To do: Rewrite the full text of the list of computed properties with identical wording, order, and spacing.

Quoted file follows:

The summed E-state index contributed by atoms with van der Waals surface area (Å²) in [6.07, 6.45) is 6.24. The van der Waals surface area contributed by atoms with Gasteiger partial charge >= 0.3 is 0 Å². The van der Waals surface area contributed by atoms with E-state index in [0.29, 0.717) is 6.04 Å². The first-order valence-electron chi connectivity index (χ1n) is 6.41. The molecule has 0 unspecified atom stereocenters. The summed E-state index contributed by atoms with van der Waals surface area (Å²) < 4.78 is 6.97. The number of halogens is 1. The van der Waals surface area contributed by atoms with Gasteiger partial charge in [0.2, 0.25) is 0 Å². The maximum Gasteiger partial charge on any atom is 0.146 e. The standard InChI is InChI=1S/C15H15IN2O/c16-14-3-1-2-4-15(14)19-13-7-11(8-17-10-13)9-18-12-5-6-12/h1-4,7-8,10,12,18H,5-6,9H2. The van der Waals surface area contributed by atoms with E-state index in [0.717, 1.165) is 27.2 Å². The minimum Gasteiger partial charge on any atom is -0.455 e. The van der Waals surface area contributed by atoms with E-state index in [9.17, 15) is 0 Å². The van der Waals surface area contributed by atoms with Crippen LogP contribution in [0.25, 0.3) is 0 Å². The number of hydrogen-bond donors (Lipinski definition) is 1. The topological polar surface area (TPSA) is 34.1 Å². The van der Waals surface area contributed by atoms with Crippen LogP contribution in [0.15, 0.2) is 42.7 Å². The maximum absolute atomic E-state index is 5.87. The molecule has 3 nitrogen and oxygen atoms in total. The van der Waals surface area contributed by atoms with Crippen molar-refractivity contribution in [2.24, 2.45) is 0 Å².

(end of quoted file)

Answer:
The summed E-state index contributed by atoms with van der Waals surface area (Å²) in [6.07, 6.45) is 6.24. The van der Waals surface area contributed by atoms with Gasteiger partial charge >= 0.3 is 0 Å². The van der Waals surface area contributed by atoms with E-state index in [0.29, 0.717) is 6.04 Å². The first-order valence-electron chi connectivity index (χ1n) is 6.41. The molecule has 0 unspecified atom stereocenters. The summed E-state index contributed by atoms with van der Waals surface area (Å²) < 4.78 is 6.97. The number of halogens is 1. The van der Waals surface area contributed by atoms with Gasteiger partial charge in [0.2, 0.25) is 0 Å². The maximum Gasteiger partial charge on any atom is 0.146 e. The standard InChI is InChI=1S/C15H15IN2O/c16-14-3-1-2-4-15(14)19-13-7-11(8-17-10-13)9-18-12-5-6-12/h1-4,7-8,10,12,18H,5-6,9H2. The van der Waals surface area contributed by atoms with E-state index in [0.717, 1.165) is 27.2 Å². The minimum Gasteiger partial charge on any atom is -0.455 e. The van der Waals surface area contributed by atoms with E-state index in [9.17, 15) is 0 Å². The van der Waals surface area contributed by atoms with Crippen LogP contribution in [0.25, 0.3) is 0 Å². The number of hydrogen-bond donors (Lipinski definition) is 1. The topological polar surface area (TPSA) is 34.1 Å². The van der Waals surface area contributed by atoms with Crippen LogP contribution in [0.15, 0.2) is 42.7 Å². The maximum absolute atomic E-state index is 5.87. The molecule has 3 nitrogen and oxygen atoms in total. The van der Waals surface area contributed by atoms with Crippen molar-refractivity contribution in [2.24, 2.45) is 0 Å².